Bilingual publicity – too much trouble

Bilingual publicity – too much trouble

Dear Editor,

I was very disappointed that your correspondent Mr. West (September 17 edition, Letters section) had to defend himself for he was right about tourism and his critics (M.Gillham and T Winter, September 3 edition) were completely wrong; especially Mr Winter who does not even understand the EU let alone commercial needs. 

Since your billboards story, I have spoken to a number of restaurateurs. None had read your story, all were appalled by the council’s policy, all were Portuguese. If you want to advertise to Portuguese, you use Portugal’s tv/media network. If to expats/tourists, Algarve Resident or, especially in the golden triangle, billboards, in English mainly. In the UK, there are hundreds of media outlets, including tv, to advertise in Polish, Punjarbi or even Portuguese! Niche, commercial markets; business sense.  

There has been a lot about the internal market (Portuguese) increasing to make it a good summer. This view/feeling is misleading, for as one of those I spoke to said: “The Portuguese have no money.” A view supported by Faro University which showed that Portuguese tourists spend only a third of what foreign tourists do. There is little profit on a seven Euro Prato do Dia or a bica! We need foreign tourists, they spend more, visit more frequently and, especially the Germans, stay longer particularly in the winter. And our housing market will not recover until the British, mainly, start buying again.  

My wife visited Silves castle recently, after a large amount of money has been spent there; poorly sign posted/descriptions and almost all in Portuguese, yet my wife only heard English among the visitors; and they are used to a better presentation/details. (Yes, Mr. Winter, Mr West was right about the market being geared to Portuguese only).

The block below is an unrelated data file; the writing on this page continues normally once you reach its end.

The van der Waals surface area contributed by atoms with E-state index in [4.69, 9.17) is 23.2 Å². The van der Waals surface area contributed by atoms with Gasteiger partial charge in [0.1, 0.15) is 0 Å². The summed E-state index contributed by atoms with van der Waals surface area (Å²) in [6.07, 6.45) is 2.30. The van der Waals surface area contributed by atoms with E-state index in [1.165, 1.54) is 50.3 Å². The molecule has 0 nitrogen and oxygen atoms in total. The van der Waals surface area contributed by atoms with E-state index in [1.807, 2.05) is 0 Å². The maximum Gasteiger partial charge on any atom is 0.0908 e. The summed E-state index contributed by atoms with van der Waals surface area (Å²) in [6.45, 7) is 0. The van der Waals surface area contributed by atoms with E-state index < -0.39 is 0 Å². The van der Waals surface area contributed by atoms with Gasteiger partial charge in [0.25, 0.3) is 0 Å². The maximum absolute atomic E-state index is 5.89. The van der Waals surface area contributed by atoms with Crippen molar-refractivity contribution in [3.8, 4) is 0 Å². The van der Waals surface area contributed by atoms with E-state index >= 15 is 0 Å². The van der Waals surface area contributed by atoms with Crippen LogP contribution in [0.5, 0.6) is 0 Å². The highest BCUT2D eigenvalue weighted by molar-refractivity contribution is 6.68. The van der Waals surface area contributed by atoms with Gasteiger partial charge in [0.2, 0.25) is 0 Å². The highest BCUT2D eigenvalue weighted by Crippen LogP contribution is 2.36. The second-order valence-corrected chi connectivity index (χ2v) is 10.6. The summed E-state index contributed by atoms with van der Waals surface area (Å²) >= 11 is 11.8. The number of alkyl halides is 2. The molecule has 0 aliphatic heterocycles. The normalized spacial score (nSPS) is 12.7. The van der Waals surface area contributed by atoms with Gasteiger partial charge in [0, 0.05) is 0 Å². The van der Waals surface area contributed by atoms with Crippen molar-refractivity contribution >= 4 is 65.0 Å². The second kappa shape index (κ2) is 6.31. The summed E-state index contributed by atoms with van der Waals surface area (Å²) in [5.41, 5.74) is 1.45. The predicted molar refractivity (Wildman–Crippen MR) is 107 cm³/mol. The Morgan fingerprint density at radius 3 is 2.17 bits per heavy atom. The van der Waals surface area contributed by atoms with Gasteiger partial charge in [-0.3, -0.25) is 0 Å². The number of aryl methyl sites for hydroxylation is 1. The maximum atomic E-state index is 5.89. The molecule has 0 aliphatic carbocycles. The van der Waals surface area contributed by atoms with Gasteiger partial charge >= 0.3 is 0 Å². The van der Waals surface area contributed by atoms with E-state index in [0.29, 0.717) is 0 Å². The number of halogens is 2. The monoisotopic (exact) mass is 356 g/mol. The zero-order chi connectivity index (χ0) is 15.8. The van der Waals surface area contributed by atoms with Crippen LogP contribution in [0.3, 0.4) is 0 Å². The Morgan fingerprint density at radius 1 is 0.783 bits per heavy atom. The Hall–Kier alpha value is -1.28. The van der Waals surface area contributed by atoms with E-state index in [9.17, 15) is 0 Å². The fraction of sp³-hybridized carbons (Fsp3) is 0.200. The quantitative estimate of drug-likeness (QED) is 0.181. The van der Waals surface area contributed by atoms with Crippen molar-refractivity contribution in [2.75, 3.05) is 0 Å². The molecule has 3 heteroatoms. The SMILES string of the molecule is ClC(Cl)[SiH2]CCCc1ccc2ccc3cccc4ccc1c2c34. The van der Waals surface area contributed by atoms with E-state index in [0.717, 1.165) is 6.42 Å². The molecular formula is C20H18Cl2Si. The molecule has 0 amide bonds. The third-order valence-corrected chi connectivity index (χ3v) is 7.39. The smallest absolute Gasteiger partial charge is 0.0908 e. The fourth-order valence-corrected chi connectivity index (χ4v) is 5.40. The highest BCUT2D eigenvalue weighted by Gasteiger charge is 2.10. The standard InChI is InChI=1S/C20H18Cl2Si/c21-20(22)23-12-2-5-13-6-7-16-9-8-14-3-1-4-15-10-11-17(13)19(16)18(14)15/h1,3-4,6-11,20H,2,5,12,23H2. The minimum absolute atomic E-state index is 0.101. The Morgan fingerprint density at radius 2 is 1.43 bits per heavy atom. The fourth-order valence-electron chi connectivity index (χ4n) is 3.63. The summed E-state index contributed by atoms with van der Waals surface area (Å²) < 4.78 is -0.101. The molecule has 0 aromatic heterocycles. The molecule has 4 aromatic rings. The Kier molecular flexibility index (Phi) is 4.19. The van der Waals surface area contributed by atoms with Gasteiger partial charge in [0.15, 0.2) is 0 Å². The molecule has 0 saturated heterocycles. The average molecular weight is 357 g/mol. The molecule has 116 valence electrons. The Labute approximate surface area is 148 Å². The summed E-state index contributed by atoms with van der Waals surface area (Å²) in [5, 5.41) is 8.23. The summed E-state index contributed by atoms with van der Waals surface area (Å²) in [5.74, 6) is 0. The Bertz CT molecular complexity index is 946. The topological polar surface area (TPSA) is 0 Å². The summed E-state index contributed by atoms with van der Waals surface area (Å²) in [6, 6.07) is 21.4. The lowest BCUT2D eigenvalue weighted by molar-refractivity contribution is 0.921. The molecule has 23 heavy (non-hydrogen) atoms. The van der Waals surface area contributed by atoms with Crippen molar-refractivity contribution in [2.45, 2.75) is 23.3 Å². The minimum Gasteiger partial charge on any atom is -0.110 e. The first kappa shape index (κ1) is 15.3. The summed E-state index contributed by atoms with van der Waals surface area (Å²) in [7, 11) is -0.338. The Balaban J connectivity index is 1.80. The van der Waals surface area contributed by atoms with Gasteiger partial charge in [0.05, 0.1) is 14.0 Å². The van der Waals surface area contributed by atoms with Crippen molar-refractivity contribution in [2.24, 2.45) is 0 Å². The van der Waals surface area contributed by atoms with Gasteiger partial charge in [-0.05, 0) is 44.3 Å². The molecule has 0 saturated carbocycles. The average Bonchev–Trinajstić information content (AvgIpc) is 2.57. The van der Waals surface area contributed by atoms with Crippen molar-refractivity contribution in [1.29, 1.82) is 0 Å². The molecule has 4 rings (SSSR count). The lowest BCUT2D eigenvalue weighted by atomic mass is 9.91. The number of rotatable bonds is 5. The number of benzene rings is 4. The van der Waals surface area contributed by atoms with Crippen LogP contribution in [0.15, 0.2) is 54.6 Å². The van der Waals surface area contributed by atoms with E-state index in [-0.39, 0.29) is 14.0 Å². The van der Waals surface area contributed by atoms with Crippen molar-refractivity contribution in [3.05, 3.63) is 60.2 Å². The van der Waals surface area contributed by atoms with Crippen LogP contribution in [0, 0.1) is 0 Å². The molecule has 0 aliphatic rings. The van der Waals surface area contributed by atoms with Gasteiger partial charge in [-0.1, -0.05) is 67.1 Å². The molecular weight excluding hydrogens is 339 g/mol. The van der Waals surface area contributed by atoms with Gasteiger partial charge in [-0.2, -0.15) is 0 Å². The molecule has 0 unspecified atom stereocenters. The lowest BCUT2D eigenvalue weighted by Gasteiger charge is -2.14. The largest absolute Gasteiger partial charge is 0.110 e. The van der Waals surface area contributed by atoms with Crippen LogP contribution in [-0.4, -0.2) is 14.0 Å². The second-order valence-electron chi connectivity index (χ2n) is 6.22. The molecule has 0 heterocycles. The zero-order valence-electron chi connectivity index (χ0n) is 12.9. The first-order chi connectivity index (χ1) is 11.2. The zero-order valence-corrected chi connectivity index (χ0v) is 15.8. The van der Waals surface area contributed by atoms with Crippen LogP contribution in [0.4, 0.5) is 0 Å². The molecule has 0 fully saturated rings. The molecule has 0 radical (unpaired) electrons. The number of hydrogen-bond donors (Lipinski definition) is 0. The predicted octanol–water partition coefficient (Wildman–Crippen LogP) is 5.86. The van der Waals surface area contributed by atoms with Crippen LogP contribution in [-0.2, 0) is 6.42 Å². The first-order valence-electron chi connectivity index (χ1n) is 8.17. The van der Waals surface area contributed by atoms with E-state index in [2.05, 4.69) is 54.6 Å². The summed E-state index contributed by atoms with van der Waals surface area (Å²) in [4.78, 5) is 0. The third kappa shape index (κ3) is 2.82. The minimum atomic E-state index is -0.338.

My wife, in conversation, queried this, the answer “too much trouble”. Our competitors in, eg., Croatia (soon to be in the euro zone,) don’t have this attitude; he who pays the piper? And Silves is not the only one to ignore the English speaking market, which includes Dutch, Scandinavian, Irish and so on. Look at Albufeira and Portimao to mention only two examples.

This is business – we survive or not on our attitude to tourists/expats. Speaking to them, learning, meeting their expectations, and, with expats, involving them.

Perhaps  we could learn from the small town of Haworth in Yorkshire, where many B&Bs, and shops have signs in Japanese, part of their target market.

After all, most charities, Portuguese or not, rely on the foreign tourists/residents. To argue as M.Gilliam/T.Winter do that tourists like Mr West should stay away is madness; rather listen to them, learn, they are all our bread and butter, our survival.

D. Taylor-Smith